F1 2023 preview: Aston Martin Formula 1 Team
By Mat Coch
Tuesday 24th January, 2023 - 5:22pm
As preparations ramp up for the 2023 season, Speedcafe.com Formula 1 Editor Mat Coch looked at every team and assessed their chances for the coming year.
2022 championship position: 7th, 55 points
Speedcafe.com’s 2023 championship prediction: 6th
There is good reason to be optimistic if you’re a fan of Aston Martin with strong investment set to come online during the 2023 F1 season.
The Silverstone-based operation underperformed in 2022. It finished seventh in the championship, tied on points with Alfa Romeo Sauber but behind on countback.
For what is a pseudo-factory operation, it was a poor return. But there is light at the end of the tunnel.
A significant construction project has been underway at the squad’s base for some time, with a new factory set to come online in the early part of this season.
It’s an expansive structure that gives the squad room to grow and should, in theory at least, make its process back at home more straightforward.
The team has also splashed the cash for Fernando Alonso, though only $5 million if we’re to believe his reported salary – a steal for a driver of his calibre.
He joins in place of Sebastian Vettel, who retired at the end of last season and while it’s like-for-like, we can view it as a positive.
Alonso has made the switch from Alpine, which was fourth in last year’s constructors’ title and won a race as recently as 2021.
As an operation, Alpine is demonstrably more competitive, but for whatever reason Alonso preferred to switch to a team that didn’t score its first point last year until Round 4.
Clearly, he sees something he likes at Aston Martin or, perhaps, wanted to separate himself from something he did not like at Alpine.
Whatever the case, how he gels with team-mate Lance Stroll – the boss’s son – will be fascinating.
The Spaniard brushed their clash off, his future employer public knowledge at the time, though whether he’ll be willing to let such transgressions slide when they’re operating out of the same garage is a different matter.
Alonso has mellowed, but how he approaches working with Stroll, and vice versa, will be a critical factor in the team’s on-track performance.
Aston Martin is an interesting operation.
What started life as Jordan has gone through a number of identities over the years, and been close to collapse on at least one occasion.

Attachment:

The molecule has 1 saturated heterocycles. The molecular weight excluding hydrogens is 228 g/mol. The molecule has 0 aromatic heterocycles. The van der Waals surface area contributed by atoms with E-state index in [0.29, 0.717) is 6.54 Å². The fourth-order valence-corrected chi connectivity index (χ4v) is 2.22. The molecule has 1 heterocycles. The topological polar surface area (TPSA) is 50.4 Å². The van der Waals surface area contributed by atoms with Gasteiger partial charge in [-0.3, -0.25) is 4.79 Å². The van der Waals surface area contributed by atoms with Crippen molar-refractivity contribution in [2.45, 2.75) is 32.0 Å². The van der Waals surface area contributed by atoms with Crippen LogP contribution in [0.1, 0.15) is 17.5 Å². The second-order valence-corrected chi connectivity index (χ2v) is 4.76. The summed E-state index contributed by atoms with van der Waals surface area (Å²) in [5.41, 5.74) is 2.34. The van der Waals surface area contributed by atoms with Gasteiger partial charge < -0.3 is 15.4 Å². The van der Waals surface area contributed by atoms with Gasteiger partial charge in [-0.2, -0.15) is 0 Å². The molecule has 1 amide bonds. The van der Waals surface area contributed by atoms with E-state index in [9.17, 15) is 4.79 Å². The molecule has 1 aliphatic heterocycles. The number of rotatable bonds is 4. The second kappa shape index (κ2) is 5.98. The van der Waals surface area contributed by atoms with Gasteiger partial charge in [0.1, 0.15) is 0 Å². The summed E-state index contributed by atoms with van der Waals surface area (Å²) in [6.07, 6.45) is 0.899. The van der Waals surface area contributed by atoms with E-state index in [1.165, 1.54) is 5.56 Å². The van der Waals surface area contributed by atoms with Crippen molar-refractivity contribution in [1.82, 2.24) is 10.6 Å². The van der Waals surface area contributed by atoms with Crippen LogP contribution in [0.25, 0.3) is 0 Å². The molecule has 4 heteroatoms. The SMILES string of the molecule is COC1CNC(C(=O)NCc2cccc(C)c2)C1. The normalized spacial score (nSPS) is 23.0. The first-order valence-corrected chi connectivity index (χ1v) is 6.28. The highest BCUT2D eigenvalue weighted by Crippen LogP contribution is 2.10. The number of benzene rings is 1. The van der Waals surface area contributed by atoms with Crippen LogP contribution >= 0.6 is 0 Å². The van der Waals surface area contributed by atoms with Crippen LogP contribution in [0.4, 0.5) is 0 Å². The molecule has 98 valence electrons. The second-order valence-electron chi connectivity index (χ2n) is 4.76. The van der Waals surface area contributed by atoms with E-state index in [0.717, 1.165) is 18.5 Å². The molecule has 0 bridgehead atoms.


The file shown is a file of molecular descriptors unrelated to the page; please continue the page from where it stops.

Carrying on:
It operates under the Aston Martin name but in reality that is a similar commercial deal to that which sees Sauber racing as Alfa Romeo – the difference is some common ownership (Lawrence Stroll) between the F1 team and Aston Martin Lagonda road car business.
Stroll’s purchase of what was once Racing Point has brought with it an investment in facilities and a new driver, but there has also been an aggressive recruitment drive going on for a couple of years.
That has attracted some significant signings, headlined by Dan Fallows.
While he does not share the same sort of spotlight as his former boss, Adrian Newey, Fallows is hugely experienced and credentialed.
Andrew Green has also remained on staff, a man who has led the Silverstone squad’s design department to strong results on a comparatively minuscule budget.
Some of those constraints have been lifted courtesy of Stroll’s investment, but handily the team is well accustomed to operating to a budget cap given it’s had no choice for the bulk of its existence.
So what can we realistically expect from Aston Martin over the course of the 2023 F1 campaign?
With its new facilities still coming online, their true benefit remain probably a year, if not more, away.
The new car will therefore not have enjoyed much if any, benefit and so a significant step forward is unlikely.
But the team is well renowned for its creative thinking, and eventually one of those ideas is going to net results – think Brawn 2009 with its double diffuser.
So there is potential, but it’s unlikely to propel Alonso and team-mate Lance Stroll to the very front of the grid.
Instead, a small step is likely, and overhauling Alfa Romeo Sauber has to be an absolute minimum this season.
With instability at McLaren, a good year could even see Aston Martin step ahead of its Woking rivals.
That’s a longshot given the relative gulf between them in 2022, and so for that reason sixth in the constructors’ championship is a realistic end game, with fifth the early stretch goal.